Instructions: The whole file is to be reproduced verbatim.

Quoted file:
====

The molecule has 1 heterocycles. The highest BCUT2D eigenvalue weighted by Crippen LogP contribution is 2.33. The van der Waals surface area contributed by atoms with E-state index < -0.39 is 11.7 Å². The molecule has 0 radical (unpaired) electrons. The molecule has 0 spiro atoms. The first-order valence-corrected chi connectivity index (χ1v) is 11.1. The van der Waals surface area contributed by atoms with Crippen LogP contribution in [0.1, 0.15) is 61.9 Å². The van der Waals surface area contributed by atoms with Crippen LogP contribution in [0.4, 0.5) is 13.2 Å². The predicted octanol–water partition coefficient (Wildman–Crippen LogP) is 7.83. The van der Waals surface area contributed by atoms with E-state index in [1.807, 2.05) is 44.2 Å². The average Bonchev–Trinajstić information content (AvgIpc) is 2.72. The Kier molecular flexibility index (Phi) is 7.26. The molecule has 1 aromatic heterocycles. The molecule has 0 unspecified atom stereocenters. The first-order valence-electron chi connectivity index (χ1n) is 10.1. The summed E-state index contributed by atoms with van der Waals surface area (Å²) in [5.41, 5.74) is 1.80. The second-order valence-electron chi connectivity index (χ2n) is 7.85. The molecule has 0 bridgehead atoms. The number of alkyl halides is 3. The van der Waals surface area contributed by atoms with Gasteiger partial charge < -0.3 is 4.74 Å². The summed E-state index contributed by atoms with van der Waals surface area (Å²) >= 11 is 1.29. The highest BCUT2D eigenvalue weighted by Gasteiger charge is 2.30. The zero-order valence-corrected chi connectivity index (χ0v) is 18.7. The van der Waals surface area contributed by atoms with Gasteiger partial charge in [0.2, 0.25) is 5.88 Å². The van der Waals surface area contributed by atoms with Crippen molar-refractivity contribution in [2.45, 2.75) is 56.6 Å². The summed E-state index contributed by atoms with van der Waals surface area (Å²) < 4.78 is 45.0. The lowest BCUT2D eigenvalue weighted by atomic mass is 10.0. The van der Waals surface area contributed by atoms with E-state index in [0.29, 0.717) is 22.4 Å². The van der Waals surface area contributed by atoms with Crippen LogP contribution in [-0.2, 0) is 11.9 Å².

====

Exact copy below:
The molecule has 1 heterocycles. The highest BCUT2D eigenvalue weighted by Crippen LogP contribution is 2.33. The van der Waals surface area contributed by atoms with E-state index < -0.39 is 11.7 Å². The molecule has 0 radical (unpaired) electrons. The molecule has 0 spiro atoms. The first-order valence-corrected chi connectivity index (χ1v) is 11.1. The van der Waals surface area contributed by atoms with Crippen LogP contribution in [0.1, 0.15) is 61.9 Å². The van der Waals surface area contributed by atoms with Crippen LogP contribution in [0.4, 0.5) is 13.2 Å². The predicted octanol–water partition coefficient (Wildman–Crippen LogP) is 7.83. The van der Waals surface area contributed by atoms with E-state index in [1.807, 2.05) is 44.2 Å². The average Bonchev–Trinajstić information content (AvgIpc) is 2.72. The Kier molecular flexibility index (Phi) is 7.26. The molecule has 1 aromatic heterocycles. The molecule has 0 unspecified atom stereocenters. The first-order valence-electron chi connectivity index (χ1n) is 10.1. The summed E-state index contributed by atoms with van der Waals surface area (Å²) in [5.41, 5.74) is 1.80. The second-order valence-electron chi connectivity index (χ2n) is 7.85. The molecule has 0 bridgehead atoms. The number of alkyl halides is 3. The van der Waals surface area contributed by atoms with Gasteiger partial charge < -0.3 is 4.74 Å². The summed E-state index contributed by atoms with van der Waals surface area (Å²) >= 11 is 1.29. The highest BCUT2D eigenvalue weighted by Gasteiger charge is 2.30. The zero-order valence-corrected chi connectivity index (χ0v) is 18.7. The van der Waals surface area contributed by atoms with Gasteiger partial charge in [0.2, 0.25) is 5.88 Å². The van der Waals surface area contributed by atoms with Crippen molar-refractivity contribution in [2.45, 2.75) is 56.6 Å². The summed E-state index contributed by atoms with van der Waals surface area (Å²) < 4.78 is 45.0. The lowest BCUT2D eigenvalue weighted by atomic mass is 10.0. The van der Waals surface area contributed by atoms with E-state index in [0.29, 0.717) is 22.4 Å². The van der Waals surface area contributed by atoms with Crippen LogP contribution in [-0.2, 0) is 11.9 Å².